More OAPs to pay for care

MORE elderly and vulnerable people are set to have to pay for care from April next year after county chiefs gave the nod to a controversial charging shake-up.

MORE elderly and vulnerable people are set to have to pay for care from April next year after county chiefs gave the nod to a controversial charging shake-up.

Currently up to 90 per cent of people in the county requiring care at home get it for free but bosses at Suffolk County Council estimate more charging for services could generate upwards of £1.5million a year for council coffers.

The changes will mean only around 45 per cent of the current 4,000 people requiring care at home will continue getting it for free.

Graham Newman, portfolio holder for adult and community services, told The Evening Star the additional charges are necessary to balance the books.

He said: “It is fair to say that in an ideal world, these are not changes we would choose to make.

“However, this is the position that the Labour government has put us in by consistently reducing the amount of money that it gives us year on year.

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“It has deliberately placed councils in a position where they have no option but to introduce these charges, and for the opposition to suggest otherwise is just unrealistic.”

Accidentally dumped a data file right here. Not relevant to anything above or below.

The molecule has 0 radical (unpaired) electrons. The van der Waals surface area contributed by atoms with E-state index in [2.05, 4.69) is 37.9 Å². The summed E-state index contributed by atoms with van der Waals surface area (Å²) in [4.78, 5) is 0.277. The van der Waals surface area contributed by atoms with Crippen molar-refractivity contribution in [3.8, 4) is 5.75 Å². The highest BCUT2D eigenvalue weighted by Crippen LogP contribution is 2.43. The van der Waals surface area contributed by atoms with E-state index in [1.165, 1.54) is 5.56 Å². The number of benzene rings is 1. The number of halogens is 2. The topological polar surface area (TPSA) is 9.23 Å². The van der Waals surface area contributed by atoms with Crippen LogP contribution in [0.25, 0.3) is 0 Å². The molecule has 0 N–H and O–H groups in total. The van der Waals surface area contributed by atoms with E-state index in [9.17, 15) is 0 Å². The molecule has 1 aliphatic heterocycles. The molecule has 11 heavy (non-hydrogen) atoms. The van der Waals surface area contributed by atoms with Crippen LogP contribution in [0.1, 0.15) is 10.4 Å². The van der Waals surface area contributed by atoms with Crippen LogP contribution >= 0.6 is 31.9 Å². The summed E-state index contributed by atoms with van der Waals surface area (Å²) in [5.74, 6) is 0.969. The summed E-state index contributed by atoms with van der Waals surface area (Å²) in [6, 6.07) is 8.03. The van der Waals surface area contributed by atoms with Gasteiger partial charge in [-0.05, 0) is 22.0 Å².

Critics claim the shake-up will have an adverse impact on the old and vulnerable.

The county council's Labour group revealed it has issued a “call in” on the Tory administration's plans which means the changes will have to be justified at a full meeting of the council.

Bryony Rudkin, Labour spokeswoman for adult care and community services, said: “The Labour group will continue to oppose this smash and grab on the incomes of the county's old and vulnerable at every stage.

“Labour introduced the current free home care scheme which benefits the vast majority of people in the county and we will do all we can to try to stop the Conservatives destroying it.

“Ignoring public opinion, cutting care to the elderly and wasting hundreds of thousands on new systems - how much longer will the Conservatives force this shambolic idea on the people of Suffolk?"

Speaking about the decision, Liberal Democrat group leader, Kathy Pollard, said: “The Conservatives have clearly been planning to implement their 'tax on care' all along, regardless of the results of the public consultation.

“This scheme is designed to make them £1.5 million in 2008-2009 alone.

“They claim their intention is to help people claim all the benefits they are entitled to, but they make less noise about the fact that this is just to ensure that they can charge as many people as possible for care services.”

FOR Joe Cassidy, changes which meant he might have to pay for the care he received were nearly catastrophic.

The 76-year-old of Baldrick Close, Copdock, was suffering severely from depression when he first went to the Foxhall Day Care Centre in Ipswich.

But thanks to the work of staff he was able to get his life back on track and learn new skills such as arts and crafts, until it was announced that the service would no longer be free.

Mr Cassidy, who has four children, nine grandchildren and two great-grandchildren, said: “In April 2006 they said the system had changed and I'd have to pay more money, so I said I'd have to give it up.

“At that time I was going two days a week and was only paying for dinner, with social services paying for the rest.

“Thankfully I managed to get some help and now get to go once a week paying just for dinner.

“But the changes meant some people had to give it up.”

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